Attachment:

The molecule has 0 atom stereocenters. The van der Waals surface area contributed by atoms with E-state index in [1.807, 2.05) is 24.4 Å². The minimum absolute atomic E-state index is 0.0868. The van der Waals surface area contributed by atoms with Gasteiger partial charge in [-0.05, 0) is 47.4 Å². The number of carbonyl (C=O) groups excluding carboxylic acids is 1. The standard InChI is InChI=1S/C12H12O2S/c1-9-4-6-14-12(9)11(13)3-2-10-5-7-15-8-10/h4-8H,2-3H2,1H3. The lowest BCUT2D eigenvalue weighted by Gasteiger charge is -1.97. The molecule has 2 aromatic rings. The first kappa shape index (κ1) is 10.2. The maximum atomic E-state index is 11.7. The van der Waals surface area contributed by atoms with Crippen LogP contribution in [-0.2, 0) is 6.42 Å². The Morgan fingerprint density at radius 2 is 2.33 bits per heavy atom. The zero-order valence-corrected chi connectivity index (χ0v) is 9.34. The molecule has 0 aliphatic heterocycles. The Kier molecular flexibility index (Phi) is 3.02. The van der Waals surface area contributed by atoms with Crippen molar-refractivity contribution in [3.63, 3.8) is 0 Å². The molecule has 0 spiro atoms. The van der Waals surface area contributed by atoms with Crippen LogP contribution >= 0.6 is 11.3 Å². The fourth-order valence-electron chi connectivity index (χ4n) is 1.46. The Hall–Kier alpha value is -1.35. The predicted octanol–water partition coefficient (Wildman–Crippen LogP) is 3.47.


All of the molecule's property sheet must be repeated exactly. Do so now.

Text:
The molecule has 0 atom stereocenters. The van der Waals surface area contributed by atoms with E-state index in [1.807, 2.05) is 24.4 Å². The minimum absolute atomic E-state index is 0.0868. The van der Waals surface area contributed by atoms with Gasteiger partial charge in [-0.05, 0) is 47.4 Å². The number of carbonyl (C=O) groups excluding carboxylic acids is 1. The standard InChI is InChI=1S/C12H12O2S/c1-9-4-6-14-12(9)11(13)3-2-10-5-7-15-8-10/h4-8H,2-3H2,1H3. The lowest BCUT2D eigenvalue weighted by Gasteiger charge is -1.97. The molecule has 2 aromatic rings. The first kappa shape index (κ1) is 10.2. The maximum atomic E-state index is 11.7. The van der Waals surface area contributed by atoms with Crippen LogP contribution in [-0.2, 0) is 6.42 Å². The Morgan fingerprint density at radius 2 is 2.33 bits per heavy atom. The zero-order valence-corrected chi connectivity index (χ0v) is 9.34. The molecule has 0 aliphatic heterocycles. The Kier molecular flexibility index (Phi) is 3.02. The van der Waals surface area contributed by atoms with Crippen molar-refractivity contribution in [3.63, 3.8) is 0 Å². The molecule has 0 spiro atoms. The van der Waals surface area contributed by atoms with Crippen LogP contribution >= 0.6 is 11.3 Å². The fourth-order valence-electron chi connectivity index (χ4n) is 1.46. The Hall–Kier alpha value is -1.35. The predicted octanol–water partition coefficient (Wildman–Crippen LogP) is 3.47.